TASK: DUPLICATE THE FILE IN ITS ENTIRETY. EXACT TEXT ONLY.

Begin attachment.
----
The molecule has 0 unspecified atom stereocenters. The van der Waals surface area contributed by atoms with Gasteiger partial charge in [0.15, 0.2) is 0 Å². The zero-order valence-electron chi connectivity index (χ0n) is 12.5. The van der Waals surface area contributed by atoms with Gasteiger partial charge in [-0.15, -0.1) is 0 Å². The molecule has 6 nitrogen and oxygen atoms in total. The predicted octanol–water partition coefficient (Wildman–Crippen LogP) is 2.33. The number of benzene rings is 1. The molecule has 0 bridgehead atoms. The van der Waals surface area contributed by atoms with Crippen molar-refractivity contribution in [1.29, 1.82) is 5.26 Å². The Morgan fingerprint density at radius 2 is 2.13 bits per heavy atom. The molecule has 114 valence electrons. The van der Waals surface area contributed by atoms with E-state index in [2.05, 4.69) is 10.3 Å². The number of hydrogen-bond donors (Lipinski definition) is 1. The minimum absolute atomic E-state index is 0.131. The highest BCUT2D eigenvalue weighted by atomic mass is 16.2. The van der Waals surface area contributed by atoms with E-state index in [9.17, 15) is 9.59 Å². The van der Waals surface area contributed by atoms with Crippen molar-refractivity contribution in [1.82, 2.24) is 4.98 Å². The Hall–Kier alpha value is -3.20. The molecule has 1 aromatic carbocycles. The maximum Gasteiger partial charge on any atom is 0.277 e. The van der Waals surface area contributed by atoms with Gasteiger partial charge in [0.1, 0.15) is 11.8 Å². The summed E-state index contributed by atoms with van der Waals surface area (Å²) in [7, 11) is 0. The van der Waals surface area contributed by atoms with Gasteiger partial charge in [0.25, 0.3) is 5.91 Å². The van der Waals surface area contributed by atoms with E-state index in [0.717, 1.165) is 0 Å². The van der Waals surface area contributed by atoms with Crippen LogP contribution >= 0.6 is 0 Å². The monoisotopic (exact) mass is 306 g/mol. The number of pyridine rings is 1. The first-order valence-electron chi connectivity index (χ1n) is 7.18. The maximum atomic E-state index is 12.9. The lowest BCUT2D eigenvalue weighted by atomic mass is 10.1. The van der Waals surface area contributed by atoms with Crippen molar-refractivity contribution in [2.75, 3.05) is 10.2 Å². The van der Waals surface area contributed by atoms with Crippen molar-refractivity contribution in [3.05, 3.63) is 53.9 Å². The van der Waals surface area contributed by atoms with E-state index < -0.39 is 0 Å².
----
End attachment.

The molecule has 0 unspecified atom stereocenters. The van der Waals surface area contributed by atoms with Gasteiger partial charge in [0.15, 0.2) is 0 Å². The zero-order valence-electron chi connectivity index (χ0n) is 12.5. The van der Waals surface area contributed by atoms with Gasteiger partial charge in [-0.15, -0.1) is 0 Å². The molecule has 6 nitrogen and oxygen atoms in total. The predicted octanol–water partition coefficient (Wildman–Crippen LogP) is 2.33. The number of benzene rings is 1. The molecule has 0 bridgehead atoms. The van der Waals surface area contributed by atoms with Crippen molar-refractivity contribution in [1.29, 1.82) is 5.26 Å². The Morgan fingerprint density at radius 2 is 2.13 bits per heavy atom. The molecule has 114 valence electrons. The van der Waals surface area contributed by atoms with E-state index in [2.05, 4.69) is 10.3 Å². The number of hydrogen-bond donors (Lipinski definition) is 1. The minimum absolute atomic E-state index is 0.131. The highest BCUT2D eigenvalue weighted by atomic mass is 16.2. The van der Waals surface area contributed by atoms with E-state index in [9.17, 15) is 9.59 Å². The van der Waals surface area contributed by atoms with Crippen molar-refractivity contribution in [1.82, 2.24) is 4.98 Å². The Hall–Kier alpha value is -3.20. The molecule has 1 aromatic carbocycles. The maximum Gasteiger partial charge on any atom is 0.277 e. The van der Waals surface area contributed by atoms with Gasteiger partial charge in [0.1, 0.15) is 11.8 Å². The summed E-state index contributed by atoms with van der Waals surface area (Å²) in [7, 11) is 0. The van der Waals surface area contributed by atoms with Gasteiger partial charge in [0.25, 0.3) is 5.91 Å². The van der Waals surface area contributed by atoms with E-state index in [0.717, 1.165) is 0 Å². The van der Waals surface area contributed by atoms with Crippen LogP contribution >= 0.6 is 0 Å². The monoisotopic (exact) mass is 306 g/mol. The number of pyridine rings is 1. The first-order valence-electron chi connectivity index (χ1n) is 7.18. The maximum atomic E-state index is 12.9. The lowest BCUT2D eigenvalue weighted by atomic mass is 10.1. The van der Waals surface area contributed by atoms with Crippen molar-refractivity contribution in [2.75, 3.05) is 10.2 Å². The van der Waals surface area contributed by atoms with Crippen molar-refractivity contribution in [3.05, 3.63) is 53.9 Å². The van der Waals surface area contributed by atoms with E-state index < -0.39 is 0 Å².